A few of my favorite passages: From "Forgiveness" wherein she spends most of the essay describing a woman she regards as her "enemy" and her struggles to find a way to forgive this enemy. One day she is picking up her son from a playdate at this woman's home and... "And as I loosened the laces on one shoe, without realizing what I was doing, I sneaked a look into the other boy's sneaker--to see what size shoe he wore. To see how my kid lined up in shoe size. And I finally got it. The veil dropped. I got that I am mad as a hatter. I saw that I was the one worried that my child wasn't doing well enough in school. That I, was the one who thought I was out of shape. And that I was trying to get her to carry all this for me because it hurt too much to carry it myself."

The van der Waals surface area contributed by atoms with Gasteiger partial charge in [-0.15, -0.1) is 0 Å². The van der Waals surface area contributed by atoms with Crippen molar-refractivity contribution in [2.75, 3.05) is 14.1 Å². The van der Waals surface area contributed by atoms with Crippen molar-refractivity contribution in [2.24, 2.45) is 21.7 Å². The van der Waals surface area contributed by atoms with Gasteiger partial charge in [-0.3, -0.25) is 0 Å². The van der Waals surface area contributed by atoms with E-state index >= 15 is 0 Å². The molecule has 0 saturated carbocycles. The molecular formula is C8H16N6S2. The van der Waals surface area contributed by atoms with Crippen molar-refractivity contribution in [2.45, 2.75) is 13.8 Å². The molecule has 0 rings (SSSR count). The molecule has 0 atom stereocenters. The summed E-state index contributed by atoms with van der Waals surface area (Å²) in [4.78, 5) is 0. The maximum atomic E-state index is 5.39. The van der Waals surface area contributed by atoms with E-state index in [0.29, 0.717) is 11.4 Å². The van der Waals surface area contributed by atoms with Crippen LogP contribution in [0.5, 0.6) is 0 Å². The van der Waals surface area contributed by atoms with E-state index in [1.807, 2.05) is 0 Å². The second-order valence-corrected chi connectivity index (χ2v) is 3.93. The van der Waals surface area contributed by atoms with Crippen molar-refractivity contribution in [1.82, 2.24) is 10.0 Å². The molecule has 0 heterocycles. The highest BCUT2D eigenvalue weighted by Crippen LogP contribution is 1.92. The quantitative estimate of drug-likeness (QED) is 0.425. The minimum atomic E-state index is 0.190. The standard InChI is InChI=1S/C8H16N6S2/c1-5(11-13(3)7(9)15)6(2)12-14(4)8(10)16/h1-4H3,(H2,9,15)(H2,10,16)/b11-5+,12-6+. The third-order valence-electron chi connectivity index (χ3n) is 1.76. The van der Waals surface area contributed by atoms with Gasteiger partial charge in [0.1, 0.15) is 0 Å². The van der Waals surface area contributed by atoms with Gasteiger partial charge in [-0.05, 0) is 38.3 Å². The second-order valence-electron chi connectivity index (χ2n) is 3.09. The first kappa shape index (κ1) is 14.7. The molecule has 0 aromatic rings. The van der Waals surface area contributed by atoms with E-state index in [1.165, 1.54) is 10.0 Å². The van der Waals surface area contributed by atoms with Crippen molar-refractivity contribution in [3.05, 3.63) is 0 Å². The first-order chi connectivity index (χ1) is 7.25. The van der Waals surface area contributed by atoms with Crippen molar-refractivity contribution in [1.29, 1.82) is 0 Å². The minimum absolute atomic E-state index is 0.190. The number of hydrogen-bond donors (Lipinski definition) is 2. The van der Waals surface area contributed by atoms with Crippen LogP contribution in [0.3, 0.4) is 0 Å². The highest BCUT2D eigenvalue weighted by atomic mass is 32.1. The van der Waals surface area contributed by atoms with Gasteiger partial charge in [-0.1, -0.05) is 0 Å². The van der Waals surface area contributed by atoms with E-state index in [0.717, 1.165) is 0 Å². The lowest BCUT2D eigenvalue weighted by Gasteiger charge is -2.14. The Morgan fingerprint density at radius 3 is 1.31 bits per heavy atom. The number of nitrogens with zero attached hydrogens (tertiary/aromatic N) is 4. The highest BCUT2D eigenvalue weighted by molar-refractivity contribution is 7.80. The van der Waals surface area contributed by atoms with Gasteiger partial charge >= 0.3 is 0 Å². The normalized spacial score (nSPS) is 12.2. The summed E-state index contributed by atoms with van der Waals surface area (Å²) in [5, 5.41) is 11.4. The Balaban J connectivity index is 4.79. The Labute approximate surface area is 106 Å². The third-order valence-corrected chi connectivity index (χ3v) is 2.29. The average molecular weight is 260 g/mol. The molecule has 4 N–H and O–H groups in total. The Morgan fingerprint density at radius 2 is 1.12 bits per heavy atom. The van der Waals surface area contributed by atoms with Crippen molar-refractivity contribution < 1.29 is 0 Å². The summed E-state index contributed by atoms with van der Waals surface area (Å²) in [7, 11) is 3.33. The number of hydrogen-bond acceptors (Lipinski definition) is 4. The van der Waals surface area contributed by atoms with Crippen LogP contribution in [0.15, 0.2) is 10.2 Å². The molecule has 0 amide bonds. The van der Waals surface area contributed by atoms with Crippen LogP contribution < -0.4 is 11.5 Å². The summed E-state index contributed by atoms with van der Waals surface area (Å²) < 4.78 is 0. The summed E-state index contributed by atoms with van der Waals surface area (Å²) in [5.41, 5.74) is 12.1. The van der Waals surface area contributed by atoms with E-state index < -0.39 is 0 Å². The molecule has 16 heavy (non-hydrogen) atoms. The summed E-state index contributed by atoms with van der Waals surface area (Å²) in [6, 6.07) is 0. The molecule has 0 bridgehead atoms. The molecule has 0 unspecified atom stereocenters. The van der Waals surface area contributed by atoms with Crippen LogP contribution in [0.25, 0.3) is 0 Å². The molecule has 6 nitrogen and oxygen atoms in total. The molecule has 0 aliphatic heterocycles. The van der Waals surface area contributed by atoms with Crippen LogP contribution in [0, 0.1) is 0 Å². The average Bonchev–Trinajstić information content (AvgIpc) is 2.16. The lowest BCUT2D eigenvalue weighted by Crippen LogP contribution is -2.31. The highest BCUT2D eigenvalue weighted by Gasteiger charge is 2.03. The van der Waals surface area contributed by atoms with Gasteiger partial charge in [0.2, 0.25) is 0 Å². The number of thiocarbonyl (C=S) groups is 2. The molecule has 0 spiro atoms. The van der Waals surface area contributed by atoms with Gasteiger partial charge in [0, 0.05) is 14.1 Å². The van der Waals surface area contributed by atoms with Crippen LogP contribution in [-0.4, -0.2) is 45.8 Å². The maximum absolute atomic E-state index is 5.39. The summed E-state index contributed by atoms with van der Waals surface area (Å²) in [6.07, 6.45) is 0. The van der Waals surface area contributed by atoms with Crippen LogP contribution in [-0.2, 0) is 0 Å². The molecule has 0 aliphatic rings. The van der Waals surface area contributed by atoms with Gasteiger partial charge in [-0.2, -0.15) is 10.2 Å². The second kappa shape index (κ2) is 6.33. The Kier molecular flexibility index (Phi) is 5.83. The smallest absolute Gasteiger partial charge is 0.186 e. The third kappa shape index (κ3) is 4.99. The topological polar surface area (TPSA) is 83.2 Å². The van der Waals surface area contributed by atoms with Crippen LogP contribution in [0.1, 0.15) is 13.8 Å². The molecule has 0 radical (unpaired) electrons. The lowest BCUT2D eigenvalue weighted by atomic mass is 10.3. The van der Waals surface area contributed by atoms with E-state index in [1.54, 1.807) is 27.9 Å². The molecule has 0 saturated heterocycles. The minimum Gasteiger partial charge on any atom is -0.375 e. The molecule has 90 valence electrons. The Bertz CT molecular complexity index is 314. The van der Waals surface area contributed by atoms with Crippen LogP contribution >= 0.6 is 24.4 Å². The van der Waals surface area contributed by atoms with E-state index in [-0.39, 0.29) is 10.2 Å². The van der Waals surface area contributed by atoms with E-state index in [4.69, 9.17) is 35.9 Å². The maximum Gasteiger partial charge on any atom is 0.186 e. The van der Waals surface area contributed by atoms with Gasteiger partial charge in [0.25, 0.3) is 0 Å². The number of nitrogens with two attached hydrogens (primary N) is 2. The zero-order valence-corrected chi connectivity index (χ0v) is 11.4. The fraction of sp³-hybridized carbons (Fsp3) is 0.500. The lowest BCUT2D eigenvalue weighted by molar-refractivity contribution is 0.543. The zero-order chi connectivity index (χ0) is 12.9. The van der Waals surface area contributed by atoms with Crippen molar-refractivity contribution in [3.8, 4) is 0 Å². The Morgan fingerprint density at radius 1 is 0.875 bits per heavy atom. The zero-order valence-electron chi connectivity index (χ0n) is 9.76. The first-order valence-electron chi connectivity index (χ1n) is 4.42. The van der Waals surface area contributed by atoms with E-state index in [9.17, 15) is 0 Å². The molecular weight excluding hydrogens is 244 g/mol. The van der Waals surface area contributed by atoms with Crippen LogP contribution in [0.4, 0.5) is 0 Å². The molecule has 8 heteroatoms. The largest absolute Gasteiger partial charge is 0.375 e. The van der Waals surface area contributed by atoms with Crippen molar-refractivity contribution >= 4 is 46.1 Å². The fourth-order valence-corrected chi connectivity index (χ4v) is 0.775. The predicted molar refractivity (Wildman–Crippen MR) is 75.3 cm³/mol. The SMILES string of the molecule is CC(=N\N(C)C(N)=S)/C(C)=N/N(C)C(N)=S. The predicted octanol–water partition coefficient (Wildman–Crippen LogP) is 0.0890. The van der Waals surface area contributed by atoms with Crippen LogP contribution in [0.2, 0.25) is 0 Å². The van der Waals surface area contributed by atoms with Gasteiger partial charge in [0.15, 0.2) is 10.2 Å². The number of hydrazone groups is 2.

From "Gypsies": "I am trying to accept that I am actually m-m-m-m-m-m-middle aged. And even though I am a feminist and even though I am religious, I secretly believe, in some mean little rat part of my brain, that I am my skin, my hair, and worst of all, those triangles of fat that pooch at the top of my thighs. In other words that I am my packaging. Even though both feminism and Christianity have taught me that I am my spirit, my heart, all that I have survived over the years and all that I have given, still a funny thing happened....I looked in the mirror and sighed and thought to myself, I will cut my eyes out." [the rest of the essay is just beautiful]